1. The nurse who gave me my flu shot said that they are expecting shortages of the flu vaccine this fall, so I’m glad we went in sooner than our usual trip in mid-October. Sometimes I think the walks are the most important of all my stress reducers and healthy habits. I really noticed a difference when I couldn’t go out due to the humidity so many days this summer. I like your idea of waiting until Dr. Fauci gets the vaccine – good plan!

          1. This morning I heard that some Kroger stores were giving the vaccine from the car – just roll down your car window and present your arm. That works now as it’s easy to be in short sleeves, or even slip your coat down off your shoulders. I wouldn’t mind that as I’m not looking forward to going to CVS – hotbed of germs, especially at the prescription area. It is not available at all Krogers – just ones that are far away from me and I am on Obamacare and the preferred pharmacy is CVS as to the flu shot.

            The best thing I did was start walking – it is a stress reliever and great exercise with no side effects like running would cause – no jarring of your bones on the concrete. I do think that’s the best idea of when to take the COVID shot. I am sure that the day Dr. Fauci goes for his COVID shot, there will be much media attention given to it. I like him – he is no nonsense and tells it like it is.

          2. The senior center here has a drive-through clinic for the flu vaccine planned for September 28. I like that idea best but my husband didn’t want to wait that long. As it was, even though it seemed like the doctor’s office was taking great care to be safe, I had a panic attack feeling trapped inside there while waiting for all the paperwork to be done. It’s the only time I’ve been inside anywhere since March!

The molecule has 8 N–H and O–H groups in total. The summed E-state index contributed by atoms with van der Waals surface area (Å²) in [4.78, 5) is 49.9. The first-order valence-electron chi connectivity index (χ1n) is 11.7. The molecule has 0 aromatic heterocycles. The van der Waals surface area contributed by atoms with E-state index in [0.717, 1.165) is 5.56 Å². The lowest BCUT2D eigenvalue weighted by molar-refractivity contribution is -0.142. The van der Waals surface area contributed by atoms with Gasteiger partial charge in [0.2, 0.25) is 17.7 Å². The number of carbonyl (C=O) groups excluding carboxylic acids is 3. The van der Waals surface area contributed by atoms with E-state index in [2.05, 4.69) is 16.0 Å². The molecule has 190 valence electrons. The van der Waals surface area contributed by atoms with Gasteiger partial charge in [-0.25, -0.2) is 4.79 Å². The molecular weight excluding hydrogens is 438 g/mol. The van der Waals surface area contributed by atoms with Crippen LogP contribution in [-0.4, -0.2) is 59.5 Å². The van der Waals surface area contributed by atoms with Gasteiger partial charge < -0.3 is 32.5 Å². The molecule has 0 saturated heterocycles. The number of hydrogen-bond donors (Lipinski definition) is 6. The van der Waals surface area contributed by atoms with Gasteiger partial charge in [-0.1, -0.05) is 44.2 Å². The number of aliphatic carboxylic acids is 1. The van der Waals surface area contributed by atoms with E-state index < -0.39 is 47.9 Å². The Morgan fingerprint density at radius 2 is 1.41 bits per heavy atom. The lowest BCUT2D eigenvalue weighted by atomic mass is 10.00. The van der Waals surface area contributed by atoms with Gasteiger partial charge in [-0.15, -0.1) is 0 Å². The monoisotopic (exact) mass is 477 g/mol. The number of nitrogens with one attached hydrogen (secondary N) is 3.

Dr. Fauci is a big fan of walking, too. He walks 3.5 miles a day. We’re in good company. šŸ™‚

  5. Good morning, dear Barbara. Thinking of you with love this morning. Love that Joan Tollifson quote and the picture. Pondering that the “answer” to this covid challenge perhaps lies within what she said. Genuine transformation listens to what life itself wants… Perhaps health and healing are intertwined in that deep listening (that is different for every person). Self-improvement and judgmentalism around the covid issue is beside the point. It’s the continual listening (for both the messages of caution and fear, for allowing and going out) that holds the ever-changing answer. I think we can trust those inner messages from life while simultaneously being aware of where our nervous systems are shutting down in fear. I know you are a deep and loving listener. xoxo

    1. Awww, Kathy, it is so sweet of you to say so. I turn to Joan’s books and her Facebook posts so often for centering. (I also enjoy listening to Philip Carr-Gomm’s weekly “Tea with a Druid”) Yes, there is so much we don’t know about COVID-19 it would be foolhardy to make definitive judgments about anyone’s choices. As you say, our answers and coping strategies are ever-changing. My husband sterilizes and/or quarantines everything coming into the house, which I think might be excessive. But he wants to eat outdoors at a restaurant which I am too terrified to do, worried someone without a mask might pass by too close to our table. So we respect each other’s wishes. Who’s to know? One person’s guess is as good as another’s. But as Joan often points out, thoughts and feelings are like the weather, they come and go. ā¤ļø